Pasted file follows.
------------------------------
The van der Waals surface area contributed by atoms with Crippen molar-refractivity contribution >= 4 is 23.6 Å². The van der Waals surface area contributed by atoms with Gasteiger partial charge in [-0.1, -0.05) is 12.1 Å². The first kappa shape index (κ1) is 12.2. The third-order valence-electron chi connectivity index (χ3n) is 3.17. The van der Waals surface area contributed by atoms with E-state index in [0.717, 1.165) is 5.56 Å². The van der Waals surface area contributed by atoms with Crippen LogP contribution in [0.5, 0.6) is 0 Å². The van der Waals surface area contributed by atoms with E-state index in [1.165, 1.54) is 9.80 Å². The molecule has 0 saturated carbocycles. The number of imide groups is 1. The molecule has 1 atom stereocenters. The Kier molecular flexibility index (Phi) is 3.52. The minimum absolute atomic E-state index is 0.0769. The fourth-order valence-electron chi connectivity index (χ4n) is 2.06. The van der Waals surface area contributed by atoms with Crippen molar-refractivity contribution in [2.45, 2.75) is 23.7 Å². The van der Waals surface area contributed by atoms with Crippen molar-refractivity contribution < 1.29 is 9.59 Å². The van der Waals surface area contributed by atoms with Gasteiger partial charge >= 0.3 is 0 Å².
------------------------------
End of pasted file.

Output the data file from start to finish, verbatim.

The van der Waals surface area contributed by atoms with Crippen molar-refractivity contribution >= 4 is 23.6 Å². The van der Waals surface area contributed by atoms with Gasteiger partial charge in [-0.1, -0.05) is 12.1 Å². The first kappa shape index (κ1) is 12.2. The third-order valence-electron chi connectivity index (χ3n) is 3.17. The van der Waals surface area contributed by atoms with E-state index in [0.717, 1.165) is 5.56 Å². The van der Waals surface area contributed by atoms with Crippen LogP contribution in [0.5, 0.6) is 0 Å². The van der Waals surface area contributed by atoms with E-state index in [1.165, 1.54) is 9.80 Å². The molecule has 0 saturated carbocycles. The number of imide groups is 1. The molecule has 1 atom stereocenters. The Kier molecular flexibility index (Phi) is 3.52. The minimum absolute atomic E-state index is 0.0769. The fourth-order valence-electron chi connectivity index (χ4n) is 2.06. The van der Waals surface area contributed by atoms with Crippen molar-refractivity contribution in [2.45, 2.75) is 23.7 Å². The van der Waals surface area contributed by atoms with Crippen molar-refractivity contribution < 1.29 is 9.59 Å². The van der Waals surface area contributed by atoms with Gasteiger partial charge >= 0.3 is 0 Å².